require special controls
Ceiling fans with incandescent light kits
need one switch for the fan and one
dimmer/occupancy sensor for the
lights. (fluorescent - only one switch is
needed, two is shown for flexibility)

Each and every permanently installed


lighting fixture must comply with the
standards, by means of being high efficacy,
controlled by a manual-on occupancy
sensor, or controlled by a dimmer.

Living & Dining Room


Switched outlets (half-hots) do not require special controls
For a more decorative option use
incandescent light fixtures and
dimmer(s)
Ceiling fans with incandescent light kits
need one switch for the fan and one
dimmer/occupancy sensor for the
lights. (fluorescent - only one switch is
needed)

Each and every permanently installed


lighting fixture must comply with the
standards, by means of high efficacy,
controlled by a manual-on occupancy
sensor, or controlled by a dimmer.

Attic
Warning: If an occupancy sensor can
not see the entire attic; the occupant
could be left in the dark!
Occupancy sensors must be manual
on/off and automatic off

Enclosed patio
An enclosed (unconditioned) patio is
considered an other space. Each
fixture must meet the code
requirements. (high efficacy, dimmer,
occupancy sensor)
Fluorescent and incandescent light
fixtures MUST be controlled separately

Each and every permanently


installed lighting fixture must
comply with the standards, by
means of high efficacy,
controlled by a manual-on
occupancy sensor, or controlled
by a dimmer.

Hallways
Occupancy sensors must view the
entire space (this application may
require three way switched as
shown)

Each and every permanently


installed lighting fixture must
comply with the standards, by
means of high efficacy,
controlled by a manual-on
occupancy sensor, or
controlled by a dimmer.

This part of the code covers all exterior


lighting EXCEPT landscape lighting that
is not attached to the building and
residential parking lots or garages for
eight or more vehicles.
Outdoor motion sensors much have:
- Automatic on/off operation
- Photocell to keep lights off during
daylight hours
Outdoor sensors also must comply with
the maximum 30 minute shut off
requirement
Sensor must view the space that is
illuminates

Each and every permanently


installed fixture must comply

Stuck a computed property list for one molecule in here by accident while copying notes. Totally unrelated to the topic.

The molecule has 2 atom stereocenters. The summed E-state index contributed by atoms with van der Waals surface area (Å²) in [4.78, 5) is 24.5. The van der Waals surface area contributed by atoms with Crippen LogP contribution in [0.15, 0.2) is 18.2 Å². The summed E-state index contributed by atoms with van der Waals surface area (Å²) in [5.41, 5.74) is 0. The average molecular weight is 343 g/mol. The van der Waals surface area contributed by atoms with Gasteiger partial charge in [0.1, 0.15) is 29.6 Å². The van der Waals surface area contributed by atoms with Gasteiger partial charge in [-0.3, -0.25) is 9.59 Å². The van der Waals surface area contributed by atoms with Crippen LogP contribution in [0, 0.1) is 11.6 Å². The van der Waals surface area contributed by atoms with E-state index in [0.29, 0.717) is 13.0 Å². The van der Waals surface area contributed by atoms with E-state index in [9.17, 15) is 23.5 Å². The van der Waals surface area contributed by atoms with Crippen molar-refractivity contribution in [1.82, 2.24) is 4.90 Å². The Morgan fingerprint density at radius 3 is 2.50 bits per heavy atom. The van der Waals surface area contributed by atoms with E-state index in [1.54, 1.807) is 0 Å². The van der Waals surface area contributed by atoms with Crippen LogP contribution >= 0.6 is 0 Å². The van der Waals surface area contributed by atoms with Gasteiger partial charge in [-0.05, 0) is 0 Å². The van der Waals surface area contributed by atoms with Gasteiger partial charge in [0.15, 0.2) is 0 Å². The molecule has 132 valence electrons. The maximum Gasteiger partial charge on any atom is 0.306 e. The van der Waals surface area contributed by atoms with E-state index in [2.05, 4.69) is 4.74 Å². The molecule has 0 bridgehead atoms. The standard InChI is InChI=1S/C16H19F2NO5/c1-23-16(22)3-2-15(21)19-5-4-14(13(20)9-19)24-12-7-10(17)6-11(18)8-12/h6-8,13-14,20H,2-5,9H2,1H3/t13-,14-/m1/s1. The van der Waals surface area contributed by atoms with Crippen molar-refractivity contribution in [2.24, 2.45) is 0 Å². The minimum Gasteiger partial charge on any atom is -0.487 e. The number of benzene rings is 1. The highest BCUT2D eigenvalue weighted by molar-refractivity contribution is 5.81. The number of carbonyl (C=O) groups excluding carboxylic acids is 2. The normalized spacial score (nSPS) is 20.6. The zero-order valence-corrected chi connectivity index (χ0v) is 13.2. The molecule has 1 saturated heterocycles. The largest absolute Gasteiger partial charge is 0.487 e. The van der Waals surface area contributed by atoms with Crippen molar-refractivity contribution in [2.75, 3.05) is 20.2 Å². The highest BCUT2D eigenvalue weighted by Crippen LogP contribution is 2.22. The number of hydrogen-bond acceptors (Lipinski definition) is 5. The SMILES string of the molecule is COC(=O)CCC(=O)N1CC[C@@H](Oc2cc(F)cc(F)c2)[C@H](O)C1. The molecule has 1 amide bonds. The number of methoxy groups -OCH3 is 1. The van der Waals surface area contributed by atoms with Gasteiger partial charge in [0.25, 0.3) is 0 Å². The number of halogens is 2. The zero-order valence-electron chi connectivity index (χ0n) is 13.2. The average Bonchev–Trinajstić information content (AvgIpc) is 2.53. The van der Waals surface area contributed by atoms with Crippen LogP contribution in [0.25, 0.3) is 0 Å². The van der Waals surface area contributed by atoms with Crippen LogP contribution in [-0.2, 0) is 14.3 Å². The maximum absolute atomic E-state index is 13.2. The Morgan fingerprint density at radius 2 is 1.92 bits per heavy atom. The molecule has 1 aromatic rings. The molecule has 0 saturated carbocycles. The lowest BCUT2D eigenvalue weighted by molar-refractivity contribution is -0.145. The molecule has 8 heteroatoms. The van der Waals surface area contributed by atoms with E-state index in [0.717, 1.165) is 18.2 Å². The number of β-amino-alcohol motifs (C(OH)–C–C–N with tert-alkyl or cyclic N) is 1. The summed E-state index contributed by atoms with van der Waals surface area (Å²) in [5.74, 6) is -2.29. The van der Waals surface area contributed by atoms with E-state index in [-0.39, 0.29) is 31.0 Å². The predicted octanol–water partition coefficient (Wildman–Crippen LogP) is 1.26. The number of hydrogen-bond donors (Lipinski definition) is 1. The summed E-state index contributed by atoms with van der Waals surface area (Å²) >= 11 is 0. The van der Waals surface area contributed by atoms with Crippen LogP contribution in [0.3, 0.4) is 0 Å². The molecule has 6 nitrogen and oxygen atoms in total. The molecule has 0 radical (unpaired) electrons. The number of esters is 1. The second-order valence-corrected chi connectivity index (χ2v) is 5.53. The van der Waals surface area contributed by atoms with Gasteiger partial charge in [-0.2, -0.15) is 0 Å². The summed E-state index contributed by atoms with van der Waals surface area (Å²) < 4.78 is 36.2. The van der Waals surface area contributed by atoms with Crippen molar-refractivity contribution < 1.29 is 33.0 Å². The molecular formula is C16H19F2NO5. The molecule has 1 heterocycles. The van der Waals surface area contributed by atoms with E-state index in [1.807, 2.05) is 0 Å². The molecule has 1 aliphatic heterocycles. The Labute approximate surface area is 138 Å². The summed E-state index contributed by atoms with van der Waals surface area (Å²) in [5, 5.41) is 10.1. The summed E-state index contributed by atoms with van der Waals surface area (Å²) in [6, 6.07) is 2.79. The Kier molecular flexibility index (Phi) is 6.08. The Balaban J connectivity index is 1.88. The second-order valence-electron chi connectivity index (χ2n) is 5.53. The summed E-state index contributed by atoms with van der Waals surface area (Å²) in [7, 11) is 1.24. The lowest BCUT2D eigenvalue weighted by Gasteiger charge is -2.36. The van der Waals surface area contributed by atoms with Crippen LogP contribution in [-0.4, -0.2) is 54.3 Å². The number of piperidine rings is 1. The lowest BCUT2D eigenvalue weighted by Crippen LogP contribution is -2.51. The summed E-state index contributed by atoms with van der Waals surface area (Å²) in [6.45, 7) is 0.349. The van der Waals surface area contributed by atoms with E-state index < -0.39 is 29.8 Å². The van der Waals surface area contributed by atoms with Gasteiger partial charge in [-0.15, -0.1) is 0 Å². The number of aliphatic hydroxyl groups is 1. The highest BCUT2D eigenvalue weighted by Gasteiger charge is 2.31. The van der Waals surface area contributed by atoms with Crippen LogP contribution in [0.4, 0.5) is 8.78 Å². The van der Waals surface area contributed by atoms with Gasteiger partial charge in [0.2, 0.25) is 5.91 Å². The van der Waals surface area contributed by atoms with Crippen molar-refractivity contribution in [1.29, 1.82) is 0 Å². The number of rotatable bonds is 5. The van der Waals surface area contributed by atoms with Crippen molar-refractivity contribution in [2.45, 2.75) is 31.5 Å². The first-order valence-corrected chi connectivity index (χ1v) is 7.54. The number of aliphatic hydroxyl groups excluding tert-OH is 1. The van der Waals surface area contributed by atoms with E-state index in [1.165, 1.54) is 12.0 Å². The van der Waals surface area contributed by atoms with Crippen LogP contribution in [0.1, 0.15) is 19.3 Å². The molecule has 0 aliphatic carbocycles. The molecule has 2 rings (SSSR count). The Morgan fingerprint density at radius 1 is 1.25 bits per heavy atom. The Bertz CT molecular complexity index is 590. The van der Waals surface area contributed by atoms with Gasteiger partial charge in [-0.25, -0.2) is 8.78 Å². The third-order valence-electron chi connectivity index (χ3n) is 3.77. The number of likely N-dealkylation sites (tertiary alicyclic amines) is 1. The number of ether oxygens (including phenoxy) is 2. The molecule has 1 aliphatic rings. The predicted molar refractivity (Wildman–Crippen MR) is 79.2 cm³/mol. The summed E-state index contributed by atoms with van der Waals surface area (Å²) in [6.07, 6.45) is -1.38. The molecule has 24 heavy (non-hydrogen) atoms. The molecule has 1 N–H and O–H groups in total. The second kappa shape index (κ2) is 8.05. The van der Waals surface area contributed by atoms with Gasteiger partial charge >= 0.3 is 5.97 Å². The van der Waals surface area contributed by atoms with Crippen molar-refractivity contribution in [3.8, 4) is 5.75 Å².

with the standards, by means of
being high-efficacy or controlled
by a outdoor motion sensor.

Benefits of fluorescent lighting fixtures


Lights can be left on for an extended
period of time
Do not need to be concerned with where
to place the motion sensor

Do not have to worry about motion


sensor lights turning on and off at
undesired times

Benefits of incandescent/photocell motion sensor


Automatically turns lights on/off, lights
are not left of unintentionally

Added security to areas around the


home

Responds to motion

Use standard incandescent lamp

Common areas of low-rise residential buildings


with four or more dwelling units
Low-rise = 3 or less stories
Compliant high efficacy lighting
(preferably with a photocontrol or time
clock):
-Fluorescent
-Metal halide
-High pressure sodium
Occupancy sensor must be directly on
the walkway and/or view the entire
space

Each and every permanently


installed fixture must comply
with the standards, by means of
being high-efficacy or controlled
by a occupancy sensor.

Residential parking lots for eight or more vehicles


Must meet the power density limits for
non-residential lighting standards (for
more information see 2005
Nonresidential Manual, section 147)
Light fixtures must be controlled be a
photocontrol or an astronomical time
switch that turns lights off when
daylight it present
Fixtures with lamps rated over 175
watts shall be designated as cutoff;
limiting light emitted upwards
Uniform lighting is desired to help
eliminate shadows in corners and
provide a sense of safety